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The green monthly wrapper of a new Dickens novel, which remained unchanged except for date and part number during its nineteen-month serial run, gave readers their first the indication of the novel's issues, situations, characters, setting, and themes. And these wood-engraved wrappers were especially important to readers of the first issue. In the case of The Personal History, Adventures, Experience, & Observation of David Copperfield The Younger of Blunderstone Rookery (Which He never meant to be Published on any Account), however, the illustrator, Hablot K. Browne had rather less on which to base his design of the wrapper than had been the case with Dombey and Son (1846-48) or would be the case with A Tale of Two Cities (1859). In this respect, the design's focus on a theme (in this case, the life of a bourgeois) has much in common with that for Martin Chuzzlewit (1842-43), which focuses on the morally corrosive effects of egotism without providing instances of characters and situations that will appear in the novel. In the case of the wrapper for Dombey and Son, Dickens was concerned that, in furnishing the likenesses of the cast of characters to exemplify the theme of "Pride Goeth before a Fall," Phiz had telegraphed too much in advance to the reader. The wrapper for David Copperfield certainly presents no such difficulty since it appears that at the stage when Charles Dickens recruited him for the Bradbury and Evans project he had revealed nothing to his illustrator but the governing conception of the new story as a male bildungsroman, or novel of development.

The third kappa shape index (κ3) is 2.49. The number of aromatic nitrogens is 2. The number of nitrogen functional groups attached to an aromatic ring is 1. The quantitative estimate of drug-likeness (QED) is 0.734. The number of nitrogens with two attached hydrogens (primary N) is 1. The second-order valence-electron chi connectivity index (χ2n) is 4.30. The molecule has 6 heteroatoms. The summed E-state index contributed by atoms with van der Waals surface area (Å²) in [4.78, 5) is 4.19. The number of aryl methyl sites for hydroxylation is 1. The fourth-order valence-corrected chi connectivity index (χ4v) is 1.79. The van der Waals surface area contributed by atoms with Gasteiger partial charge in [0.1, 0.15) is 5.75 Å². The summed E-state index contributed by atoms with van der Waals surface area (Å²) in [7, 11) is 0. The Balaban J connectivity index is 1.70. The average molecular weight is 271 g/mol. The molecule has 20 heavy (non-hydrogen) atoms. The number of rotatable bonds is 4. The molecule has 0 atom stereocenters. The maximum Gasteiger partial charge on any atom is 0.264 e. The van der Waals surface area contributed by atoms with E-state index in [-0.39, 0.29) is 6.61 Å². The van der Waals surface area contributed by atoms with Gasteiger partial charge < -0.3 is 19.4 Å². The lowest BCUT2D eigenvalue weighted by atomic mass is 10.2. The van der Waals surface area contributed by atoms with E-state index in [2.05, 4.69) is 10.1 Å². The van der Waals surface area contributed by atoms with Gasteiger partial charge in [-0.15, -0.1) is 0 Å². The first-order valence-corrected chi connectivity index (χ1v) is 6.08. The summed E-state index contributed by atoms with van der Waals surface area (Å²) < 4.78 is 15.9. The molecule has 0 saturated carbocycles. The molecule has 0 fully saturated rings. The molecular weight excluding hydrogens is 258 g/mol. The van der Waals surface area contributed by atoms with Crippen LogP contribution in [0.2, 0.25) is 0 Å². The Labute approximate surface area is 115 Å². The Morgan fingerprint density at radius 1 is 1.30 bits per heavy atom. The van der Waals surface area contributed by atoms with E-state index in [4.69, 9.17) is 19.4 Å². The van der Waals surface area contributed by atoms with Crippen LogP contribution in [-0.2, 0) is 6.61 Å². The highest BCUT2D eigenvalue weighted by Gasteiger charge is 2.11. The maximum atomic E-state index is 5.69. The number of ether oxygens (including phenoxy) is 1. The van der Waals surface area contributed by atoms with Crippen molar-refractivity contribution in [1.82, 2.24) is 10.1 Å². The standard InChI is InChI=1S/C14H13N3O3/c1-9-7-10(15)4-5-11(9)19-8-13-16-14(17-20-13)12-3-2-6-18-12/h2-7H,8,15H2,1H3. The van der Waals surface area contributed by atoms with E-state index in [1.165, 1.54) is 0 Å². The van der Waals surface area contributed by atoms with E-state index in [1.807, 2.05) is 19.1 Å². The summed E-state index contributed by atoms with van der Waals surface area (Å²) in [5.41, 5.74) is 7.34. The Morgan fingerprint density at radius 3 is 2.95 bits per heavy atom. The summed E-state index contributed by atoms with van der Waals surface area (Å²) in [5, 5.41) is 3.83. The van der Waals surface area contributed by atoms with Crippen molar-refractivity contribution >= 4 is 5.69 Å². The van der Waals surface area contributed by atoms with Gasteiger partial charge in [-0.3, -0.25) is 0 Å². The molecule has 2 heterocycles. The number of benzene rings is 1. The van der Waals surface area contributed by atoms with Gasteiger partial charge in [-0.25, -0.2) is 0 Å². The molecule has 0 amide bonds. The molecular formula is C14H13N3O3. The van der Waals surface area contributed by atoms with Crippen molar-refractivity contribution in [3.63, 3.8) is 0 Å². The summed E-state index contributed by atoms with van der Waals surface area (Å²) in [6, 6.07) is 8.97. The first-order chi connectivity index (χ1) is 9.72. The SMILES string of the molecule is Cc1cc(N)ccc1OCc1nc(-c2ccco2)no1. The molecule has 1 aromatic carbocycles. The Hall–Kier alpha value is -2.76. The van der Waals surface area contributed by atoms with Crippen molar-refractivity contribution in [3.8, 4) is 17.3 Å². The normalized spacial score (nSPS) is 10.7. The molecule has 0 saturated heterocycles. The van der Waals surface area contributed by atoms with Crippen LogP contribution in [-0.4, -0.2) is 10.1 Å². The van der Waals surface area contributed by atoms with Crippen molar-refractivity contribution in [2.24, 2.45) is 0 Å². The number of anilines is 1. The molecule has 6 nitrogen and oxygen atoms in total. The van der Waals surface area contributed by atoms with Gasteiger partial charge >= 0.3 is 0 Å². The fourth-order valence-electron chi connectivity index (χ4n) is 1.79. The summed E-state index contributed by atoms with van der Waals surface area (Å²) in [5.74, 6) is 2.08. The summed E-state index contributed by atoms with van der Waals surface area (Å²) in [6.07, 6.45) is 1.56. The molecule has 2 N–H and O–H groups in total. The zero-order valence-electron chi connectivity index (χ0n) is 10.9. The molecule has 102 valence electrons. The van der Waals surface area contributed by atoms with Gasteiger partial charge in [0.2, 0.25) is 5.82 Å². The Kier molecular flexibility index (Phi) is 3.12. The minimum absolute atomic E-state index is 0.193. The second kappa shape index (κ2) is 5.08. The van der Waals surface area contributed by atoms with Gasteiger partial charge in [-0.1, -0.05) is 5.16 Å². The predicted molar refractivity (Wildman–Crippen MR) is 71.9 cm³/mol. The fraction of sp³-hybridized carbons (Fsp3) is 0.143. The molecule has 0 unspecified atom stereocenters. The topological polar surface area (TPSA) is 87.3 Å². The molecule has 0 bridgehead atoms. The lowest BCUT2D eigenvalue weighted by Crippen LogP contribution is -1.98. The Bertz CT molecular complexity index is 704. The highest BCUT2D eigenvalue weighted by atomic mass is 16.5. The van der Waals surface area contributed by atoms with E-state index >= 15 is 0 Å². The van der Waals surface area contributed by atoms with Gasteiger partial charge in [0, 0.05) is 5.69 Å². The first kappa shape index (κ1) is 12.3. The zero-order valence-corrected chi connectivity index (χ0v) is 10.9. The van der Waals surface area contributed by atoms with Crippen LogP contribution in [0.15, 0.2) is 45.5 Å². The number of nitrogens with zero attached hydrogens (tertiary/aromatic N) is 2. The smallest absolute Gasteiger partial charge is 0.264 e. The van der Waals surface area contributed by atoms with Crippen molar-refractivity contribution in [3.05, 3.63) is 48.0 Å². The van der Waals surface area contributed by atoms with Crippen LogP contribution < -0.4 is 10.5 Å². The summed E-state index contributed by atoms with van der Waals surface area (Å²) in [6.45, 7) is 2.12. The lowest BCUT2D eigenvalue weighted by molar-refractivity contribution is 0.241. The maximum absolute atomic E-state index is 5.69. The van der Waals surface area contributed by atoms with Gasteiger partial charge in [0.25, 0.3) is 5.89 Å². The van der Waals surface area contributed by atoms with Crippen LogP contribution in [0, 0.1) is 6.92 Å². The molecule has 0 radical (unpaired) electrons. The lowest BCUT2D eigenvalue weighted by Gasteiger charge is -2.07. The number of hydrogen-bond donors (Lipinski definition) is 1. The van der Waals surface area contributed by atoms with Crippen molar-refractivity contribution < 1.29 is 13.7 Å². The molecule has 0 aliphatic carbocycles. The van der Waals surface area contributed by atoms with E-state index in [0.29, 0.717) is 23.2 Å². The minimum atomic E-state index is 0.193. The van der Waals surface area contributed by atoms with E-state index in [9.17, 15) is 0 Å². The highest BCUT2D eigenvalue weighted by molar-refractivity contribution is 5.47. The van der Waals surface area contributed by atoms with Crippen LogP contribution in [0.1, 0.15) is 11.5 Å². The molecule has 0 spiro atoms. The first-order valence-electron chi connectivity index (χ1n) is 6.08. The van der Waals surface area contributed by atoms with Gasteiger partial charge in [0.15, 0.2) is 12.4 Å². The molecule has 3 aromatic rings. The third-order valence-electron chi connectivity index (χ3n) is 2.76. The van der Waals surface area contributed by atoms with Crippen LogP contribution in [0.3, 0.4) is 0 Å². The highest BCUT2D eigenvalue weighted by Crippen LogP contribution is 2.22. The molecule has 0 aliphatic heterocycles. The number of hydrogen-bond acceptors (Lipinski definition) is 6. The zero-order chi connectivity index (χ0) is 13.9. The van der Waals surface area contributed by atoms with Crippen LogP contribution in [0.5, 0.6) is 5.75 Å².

By the time in early 1849 that Dickens, who had already composed his famous autobiographical fragment, began to create a pattern of plot and characters into which he could integrate the story of his own troubled youth in David Copperfield, he had worked with a number of illustrators, most notably Hablot Knight Browne or Phiz. They had already collaborated exclusively on The Pickwick Papers (1836), Nicholas Nickleby (1838-9), Martin Chuzzlewit, and Dombey and Son, and partially on The Old Curiosity Shop (1840-41) and Barnaby Rudge (1841). Apart from Phiz, Dickens had worked with George Cruikshank, George Cattermole, Robert Seymour and John Buss, as well as more recently with teams of illustrators to produce the Christmas Books (1843-48). Whatever the talents of Daniel Maclise, Frank Stone, John Tenniel, Clarkson Stanfield, and the leading Christmas Book illustrator, the caricaturist and Punch humourist John Leech, Dickens realized that an extended work such as Copperfield required a unity of vision and imagination that no team could deliver. For over a dozen years Phiz had reliably and often brilliantly realized his characters, visualized his humour, and conveyed his social realism, so Dickens saw need to change illustrators for what would prove at a personal level the most important novel of his life — whether for grotesques, settings, or fancies, Phiz was best suited artistically and temperamentally to the range of Boz. Thus, Dickens commissioned him to collaborate on his fifteenth major work and seventh full-length novel. Nonetheless, although Dickens's confidant and legal advisor, John Forster, from the first knew of the autobiographical fragment and its relationship to the early stages of Copperfield, Dickens appears to have kept Phiz in the dark for all nineteen monthly parts. Moreover, on the wrapper Phiz